If Celtic supporters feel happy that Brendan Rodgers is their manager, then the events in the aftermath of that Scottish Cup semi-final are key to that recruitment.
The turnaround in the performance of players who under-performed for Ronny Deila is remarkable.
In the final, itself two Celtic loan signings proved crucial for Hibernian.
Anthony Stokes destroyed the Sevco defence and the set piece delivery of Liam Henderson undid the best laid plans of the Admirable Warburton.
The aftermath of the final was shameful and those events are now the subject of live proceedings.
The financial gap between the champions of Scotland and the four-year-old institution at Ibrox is massive.
Perhaps a Tina Turner tribute act will rework an old Ibrox faithful:
‘Simply the second best’.
It is all they can hope for while General Ashley remains enraged and Dermot Desmond is engaged.
Pissing off TWO billionaires was not the smartest move by the new regime at Sevco.
The Engine Room Subsidiary might have the occasional day when they defeat their larger neighbours, but in the marathon of the league, they have no chance.
However, that is not acceptable to a fan base that is soothed on dreams of triumphalism.
The new regime keep the Sevco show on the road by selling futures in cultural supremacism.
It is a tacky marketing strategy that will eventually run out of road.
In the absence of success on the field Poppy Porn won’t be enough for The People.
to keep the Sevco show on the road.
Ultimately it is the fans who are bankrolling the current Ibrox operation.f course, this would happen a lot quicker if the local media did their job instead of being stenographers for high-Level pish.
If the supporters lose heart and stay away then the chaps in the Blue Room have no cash reserves to fall back on.
Of course, this would happen a lot quicker if the local media did their job instead of being stenographers for high-Level pish.
In September order was restored in the universe and Celtic thrashed Sevco 5-1.
Evening the lightning quick Philippe Senderos could not prevent the deluge.
In the aftermath of the defeat, The People responded within the accepted mores of their sub-kulchurr.
Even Monsieur Barton could not stop Les Celtic that day.
The hilarious departure of the French-speaking midfielder had all of Planet Fitba sniggering at the amateurs in the Blue Room.
On the 22nd of June, I went to sleep in my father’s town believing that the people of Britain would get their sensible on and remain in the European Union.
I woke up to find out that they had got all ethnic and stuff when I was asleep.
In the six months since that vote it would appear that racists in England feel that that they have been written a permission slip to abuse and victimise anyone who doesn’t look like them.
It brought back the memories of what I was told by my mother about the signs my father saw when he landed there in the 1950s:
“no blacks, no dogs, no Irish”.
Now it appears that the new victims are Polish people and anyone who is visibly of the Islamic faith.
I have a neighbour in Donegal, originally from Poland and he told me his brother was set upon in London in the week after the vote.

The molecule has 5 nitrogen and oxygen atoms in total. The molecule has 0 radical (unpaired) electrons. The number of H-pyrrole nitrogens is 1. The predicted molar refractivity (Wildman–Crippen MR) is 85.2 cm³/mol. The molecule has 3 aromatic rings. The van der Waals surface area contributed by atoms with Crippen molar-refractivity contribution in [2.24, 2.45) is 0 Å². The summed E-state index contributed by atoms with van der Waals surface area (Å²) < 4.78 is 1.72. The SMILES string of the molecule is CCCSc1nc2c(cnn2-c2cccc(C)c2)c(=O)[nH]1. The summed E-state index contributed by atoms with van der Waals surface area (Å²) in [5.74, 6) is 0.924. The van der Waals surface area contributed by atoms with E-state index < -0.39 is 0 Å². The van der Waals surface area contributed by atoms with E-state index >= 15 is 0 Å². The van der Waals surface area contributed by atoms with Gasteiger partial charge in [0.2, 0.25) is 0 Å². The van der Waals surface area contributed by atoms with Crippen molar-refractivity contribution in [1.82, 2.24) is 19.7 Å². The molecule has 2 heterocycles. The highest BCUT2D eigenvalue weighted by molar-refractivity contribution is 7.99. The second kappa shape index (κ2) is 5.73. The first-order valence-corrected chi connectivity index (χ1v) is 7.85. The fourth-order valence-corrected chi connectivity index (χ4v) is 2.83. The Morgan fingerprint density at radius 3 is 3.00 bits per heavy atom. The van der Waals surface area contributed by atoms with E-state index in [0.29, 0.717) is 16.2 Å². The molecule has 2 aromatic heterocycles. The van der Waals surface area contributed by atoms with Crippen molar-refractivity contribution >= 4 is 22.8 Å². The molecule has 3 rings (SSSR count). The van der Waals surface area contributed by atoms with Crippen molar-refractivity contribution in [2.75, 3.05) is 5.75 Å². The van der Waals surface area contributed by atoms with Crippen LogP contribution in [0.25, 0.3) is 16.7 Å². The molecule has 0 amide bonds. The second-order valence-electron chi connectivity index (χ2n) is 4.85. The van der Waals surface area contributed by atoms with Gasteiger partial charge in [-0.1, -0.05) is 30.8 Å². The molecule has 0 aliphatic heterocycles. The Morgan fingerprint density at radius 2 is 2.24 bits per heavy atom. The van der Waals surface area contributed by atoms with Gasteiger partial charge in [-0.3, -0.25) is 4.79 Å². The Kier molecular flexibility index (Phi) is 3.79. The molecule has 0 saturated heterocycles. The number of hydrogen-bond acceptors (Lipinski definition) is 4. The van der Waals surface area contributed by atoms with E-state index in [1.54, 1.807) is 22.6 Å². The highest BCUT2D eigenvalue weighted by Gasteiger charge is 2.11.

His apparent crime against his host country was that he was speaking Polish on his mobile in a public place.
His assailants let him know that he should pack his bags and go home.
My neighbour told me that his brother had made London his home for many years, working several jobs and contributing to society.
I told him that his sibling would be very welcome here, we’re kinda short of people.
Do to certain historical events we’ve lost lots of people over the centuries.
There have been reported incidents of women in Hijabs being abused in public by these latter-day crusader types.
Shameful on so many levels.
In the days before Brexit, the vote Jo Cox MP was murdered by Thomas Mair.
Her killer was a fascist from central casting and originally from Kilmarnock.
I had hoped that her tragic death would give people in Britain a pause to consider the xenophobic rhetoric of the Leave campaign.
Now the British government now must deliver ‘Brexit’, whatever the fuck that really means.
On my island, it has brought the possibility of a hard border back onto the table.
One of the hilarious unintended consequences of the UK heading for the Brexit door in Europe was the rush in Norn Iron for Irish Passports.
The Irish state has had to hire hundreds more staff to process an unprecedented number of applications from the Six Counties.
The hilarity comes from the fact that, most of these wannabe Irish citizens are called Daphne and Mervyn.
For the avoidance of doubt, they’re very welcome.
Céad mile fáilte…
When Daphne and Mervyn travel to the continent of Europe in the years after Brexit they will present a document that says that they are, like your humble correspondent, ‘Éireannach’, Irish.
However, if any Taig is within earshot no doubt Pádraig or Siobhán will be put right that these fine folks visiting the continent are still ‘Bratash’ from the ‘Pravince’.
In not so many years the demographic tipping point will be reached in the part of this country still owned by Britain.
Then the mood music in the Six Counties will be changed, changed utterly.
Equality is toxic to the Loyalist sub-culture.
Only Jamie Bryson and Willie Frazer can save The People now.
Once the tribal numbers are there in black and white in the census data of 2021 then the heat will be turned up on the constitutional issue once more.
Of course, the Ulsturr Scatch do rather identify with Fair Caledonia, but an independent Scotland they see as an existential threat to their sense of themselves.
It is interesting to see how Nicola Sturgeon has become a hate figure among Loyalists in the Six Counties.
It is beyond any discussion that they see the Holyrood administration one of the bad guys in their worldview.